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First new subway station in 25 years finally opens in Manhattan

The first passengers enter the 34th Street-Hudson Yards

The first passengers enter the 34th Street-Hudson Yards No. 7 station in Manhattan as service begins on Sunday, Sept. 13, 2015. The 7 Line extension to 34th Street-11th Avenue is the only line south of 59th Street to provide service west of Ninth Avenue. Photo Credit: Charles Eckert

The first new subway station in more than 25 years opened Sunday-- creating a new connection to the transit-starved far west side that will serve more than 32,000 people daily.

The $2.4 billion stop extends the No. 7 line one-and a-half-miles to 34th Street and 11th Avenue from the Times Square station, following almost eight years of construction.

"It will breathe new life into one of Manhattan's final frontiers," said Michael Horodniceanu, president of capital construction for the MTA. "It is the first column-less station in our system. It is incredibly beautiful."

The new station, whose glass canopy entrance is located in Hudson Park, will serve as many as 56,500 riders a day by 2025, according to the mayor's office. The MTA expects the stop to become the transit system's busiest station, due to the nearby Hudson Yards development, High Line, and Jacob Javits Center.

The Hudson Yards area, still under construction, will have as much as 50 million square feet of new development, according to the mayor's office. That includes 20,000 new apartments, 2 million square feet of stores, and 3 million square feet of hotels.

Subway buffs on Sunday lined up outside to gawk at the cleanest station in the subway system. Its features include the subway system's first incline elevators, three public floors, a column-free space, stainless steel tiles, and almost 3,000 square feet of colorful mosaics. It also has the longest escalators in the transit system. There is no cell phone service.

"Well, at least it's better than boy band fan girls," quipped transit enthusiast Max Diamond about rail fans who laid down on the platform to take pictures and rushed into the first passenger train to leave for Times Square. "Some train fans put fan girls to shame."

Subway conductor Janet Rosario, 48, said it was nerve-wracking and exciting to take the first trip on Sunday morning.

"I never thought I would be called to work the first train," she said. "This is an amazing, beautiful station. It was nerve-wracking."

The No. 7 line is used by a half-million riders a day, almost as much as all of Boston's subway ridership, the MTA said.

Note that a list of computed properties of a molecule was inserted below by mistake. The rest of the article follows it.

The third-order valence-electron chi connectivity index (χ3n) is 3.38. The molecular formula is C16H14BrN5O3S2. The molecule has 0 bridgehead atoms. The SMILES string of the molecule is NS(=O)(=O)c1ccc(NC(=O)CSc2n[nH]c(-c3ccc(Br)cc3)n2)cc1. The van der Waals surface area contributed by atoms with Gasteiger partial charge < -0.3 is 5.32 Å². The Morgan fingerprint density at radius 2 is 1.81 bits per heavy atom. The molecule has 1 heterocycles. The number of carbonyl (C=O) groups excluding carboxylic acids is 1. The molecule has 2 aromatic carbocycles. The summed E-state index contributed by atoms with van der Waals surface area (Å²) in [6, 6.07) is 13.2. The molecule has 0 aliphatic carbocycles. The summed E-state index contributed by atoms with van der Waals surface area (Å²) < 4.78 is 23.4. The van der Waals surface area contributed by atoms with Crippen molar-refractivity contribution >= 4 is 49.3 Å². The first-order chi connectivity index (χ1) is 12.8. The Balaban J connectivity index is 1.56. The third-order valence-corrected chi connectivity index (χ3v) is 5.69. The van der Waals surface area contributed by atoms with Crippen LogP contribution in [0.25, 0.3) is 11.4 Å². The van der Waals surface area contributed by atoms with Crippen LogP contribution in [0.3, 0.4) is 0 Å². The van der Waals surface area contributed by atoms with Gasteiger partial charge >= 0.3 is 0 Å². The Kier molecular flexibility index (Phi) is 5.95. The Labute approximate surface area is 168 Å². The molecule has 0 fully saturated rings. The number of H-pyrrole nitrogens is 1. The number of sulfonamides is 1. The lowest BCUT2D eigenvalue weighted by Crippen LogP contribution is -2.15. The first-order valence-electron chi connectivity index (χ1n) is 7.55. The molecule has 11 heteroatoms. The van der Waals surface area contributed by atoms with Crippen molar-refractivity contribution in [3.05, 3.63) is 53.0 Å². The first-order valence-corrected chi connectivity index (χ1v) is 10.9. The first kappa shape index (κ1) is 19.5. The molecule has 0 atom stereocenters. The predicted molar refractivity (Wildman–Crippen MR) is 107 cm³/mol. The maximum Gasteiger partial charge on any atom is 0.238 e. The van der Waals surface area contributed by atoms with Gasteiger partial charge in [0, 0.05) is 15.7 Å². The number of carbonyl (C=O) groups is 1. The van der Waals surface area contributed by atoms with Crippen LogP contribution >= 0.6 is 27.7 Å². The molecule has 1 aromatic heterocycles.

Trains will leave the new stop on weekdays every 5 minutes or less from the stop to Queens between 6 a.m. and 11 p.m., and every 6.5 minutes from then until midnight, according to the MTA.

On weekday overnights, they will run every 12 minutes until 1 a.m., every 15 minutes until 2 a.m., and 20 minutes between 2 a.m. and 6 a.m.

The station was delayed by problems installing the elevators, and at least one was closed off on Sunday afternoon. An FDNY spokesman said firefighters responded to a stuck elevator there shortly before noon.

Workers tunneling to the new station had to avoid the existing Eighth Avenue Subway and the Port Authority Bus Terminal's operations. More than 400,000 cubic yards of excavated rock were taken out on almost 27,000 trips, the MTA said.

Amy Baksh, 49, of Bellerose, said the station was impressive and beautiful, and rode on the first passenger train.

"I think it's going to be very helpful," she said. "I was very surprised and impressed with the ceiling work and the mosaic." The artwork is done by Harlem-based artist Xenobia Bailey.

Some nearby residents said they would miss the isolation that their neighborhood had -- the feeling of being away from it all.

"I did like that it was an untouched area, but it's changing a lot," said artist Jereny Blas, 46. "I'm not excited about that. I knew it wasn't going to last forever."

Other Manhattanites were excited. Linda Alexander, of the Upper West Side, said she and her husband had been looking forward to the opening, and will use the station for her work, as well as traveling to Hudson Park.

"This is opening up another little city," she said.


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